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Body Language and the Interview Process

By: Julie-Ann Amos - Updated: 15 Oct 2012 | comments*Discuss
Body Language Interview Interviewer

Congratulations, you’ve landed an interview for that great job you’ve always wanted! Now what? It’s up to you to thoroughly prepare yourself for the interview, and that includes brushing up on your knowledge and application of body language. The right body language will not get you the job if you’re not qualified for it, but the wrong body language can make it much harder to get the job even if you are the most qualified for it.

Before You Go to the Interview
Before you go to the interview take some time to check out your body language in a mirror or, ideally, on video tape. Recruit a trusted friend or loved one to help you with this process, role playing as the mock interviewer. Dress in your interview clothes and observe yourself as you walk into the room. Do you walk confidently with your head up and shoulders back? Is your facial expression pleasant? What about your eye contact, is it direct without turning into a staring challenge? Is your hand shake firm but not overpowering?

Practice taking a seat and fielding questions from the interviewer. Do you sit comfortably in the chair with your shoulders upright and your upper body relaxed? Are your hands resting comfortably on the arms of the chair or in your lap? Is your facial expression pleasant and your eye contact steady? Place a notepad in front of you that contains questions you want to ask the interviewer when the time comes, and then practice asking those questions smoothly and without staring at the notepad to read them.

During the Interview
Interviewers look carefully at job candidates from the moment they arrive at the interview location, so put your best self forward when you walk in the door. Hold your body in a confident position, use good eye contact, and don’t shift your body back and forth nervously. If you must sit and wait in a lobby area, be sure to sit calmly and with a relaxed body position, not tapping your fingers or bouncing your knee nervously.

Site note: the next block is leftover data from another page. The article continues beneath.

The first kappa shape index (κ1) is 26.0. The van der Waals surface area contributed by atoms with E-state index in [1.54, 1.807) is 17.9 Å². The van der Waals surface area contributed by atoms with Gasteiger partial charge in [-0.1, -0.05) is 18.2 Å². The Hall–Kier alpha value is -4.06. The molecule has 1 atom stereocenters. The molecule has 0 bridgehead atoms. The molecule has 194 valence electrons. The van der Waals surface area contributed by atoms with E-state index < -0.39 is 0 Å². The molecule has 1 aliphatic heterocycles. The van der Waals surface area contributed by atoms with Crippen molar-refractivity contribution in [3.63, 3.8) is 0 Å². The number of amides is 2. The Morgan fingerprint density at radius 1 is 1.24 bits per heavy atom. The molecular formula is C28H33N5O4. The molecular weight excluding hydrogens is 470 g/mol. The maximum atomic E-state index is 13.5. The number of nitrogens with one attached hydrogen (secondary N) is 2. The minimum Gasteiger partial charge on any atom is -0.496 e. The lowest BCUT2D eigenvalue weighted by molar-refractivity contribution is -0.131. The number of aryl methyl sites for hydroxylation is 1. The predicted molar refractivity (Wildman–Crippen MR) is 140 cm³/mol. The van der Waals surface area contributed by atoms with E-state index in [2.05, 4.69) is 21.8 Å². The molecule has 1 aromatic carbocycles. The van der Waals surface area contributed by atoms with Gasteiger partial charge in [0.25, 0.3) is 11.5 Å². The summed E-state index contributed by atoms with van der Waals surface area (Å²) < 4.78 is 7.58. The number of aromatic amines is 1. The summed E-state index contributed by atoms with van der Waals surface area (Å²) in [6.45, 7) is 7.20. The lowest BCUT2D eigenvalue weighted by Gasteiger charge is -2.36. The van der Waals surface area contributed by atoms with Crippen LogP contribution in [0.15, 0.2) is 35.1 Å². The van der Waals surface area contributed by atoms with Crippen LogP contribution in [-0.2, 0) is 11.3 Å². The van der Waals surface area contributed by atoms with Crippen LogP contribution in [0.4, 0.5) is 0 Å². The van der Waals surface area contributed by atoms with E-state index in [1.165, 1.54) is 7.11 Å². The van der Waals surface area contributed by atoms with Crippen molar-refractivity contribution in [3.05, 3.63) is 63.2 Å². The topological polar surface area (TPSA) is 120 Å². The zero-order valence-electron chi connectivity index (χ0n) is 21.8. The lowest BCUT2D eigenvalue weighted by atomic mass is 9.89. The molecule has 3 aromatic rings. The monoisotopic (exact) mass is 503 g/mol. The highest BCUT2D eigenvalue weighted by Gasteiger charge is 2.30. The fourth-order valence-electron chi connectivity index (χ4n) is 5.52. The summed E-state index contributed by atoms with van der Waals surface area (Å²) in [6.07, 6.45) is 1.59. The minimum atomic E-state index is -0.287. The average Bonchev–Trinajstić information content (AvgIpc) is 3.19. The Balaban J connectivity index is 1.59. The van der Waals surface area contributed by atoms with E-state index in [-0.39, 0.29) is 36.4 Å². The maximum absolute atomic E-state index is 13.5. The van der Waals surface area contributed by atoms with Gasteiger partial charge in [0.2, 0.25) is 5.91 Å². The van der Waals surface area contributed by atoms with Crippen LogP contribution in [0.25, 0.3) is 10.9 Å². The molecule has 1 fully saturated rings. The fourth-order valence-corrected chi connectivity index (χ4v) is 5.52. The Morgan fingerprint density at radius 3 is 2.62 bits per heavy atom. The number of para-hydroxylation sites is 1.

When the time comes to walk into the interview room, you’ll be glad you practiced ahead of time. Relax, show your confidence, but don’t allow yourself to become too informal. The interviewer will probably indicate where you should sit, but if not be sure to ask instead of just selecting a seat on your own.

As the interview progresses, use your body language to add emphasis to important answers. Lean forward a bit toward the interviewer to show your sincerity and be sure to maintain good eye contact. Don’t be afraid to pause for a moment or two to compose your thoughts before answering a question, but don’t allow your eyes to dart around the room or your facial expression to become confused.

Reading the Interviewer’s Body Language
Use your knowledge of body language to read the interviewer’s body language as well. This will help you through the process and indicate if/when you need to make adjustments along the way.

For instance, if the interviewer starts out attentive but fades to boredom or a glassy-eyed stare, you may be giving answers that are too lengthy or too rambling. Watch for indications of interest from the interviewer, such as leaning forward to ask a particular question or to better listen to your answer. These are often indicators of a question or topic that’s important to the job, so give the very best answer possible.

Sometimes no matter what you do, the interviewer will ‘check out’ of the process part way through. Maybe you don’t appear to have the right qualifications for the job, or perhaps the interviewer doesn’t think you’re a good fit for the position. Regardless of the reason, if you sense the interviewer losing interest don’t give up. Maintain your confident body position and eye contact throughout, even when it comes time to leave the room.

Remember, even if you don’t get the job the interview process is worth your time and effort because it allows you to practice and polish your interview skills. Think about how and what your body language communicates throughout the interview, and use that information to improve and strengthen your use of non-verbal communication in the future.

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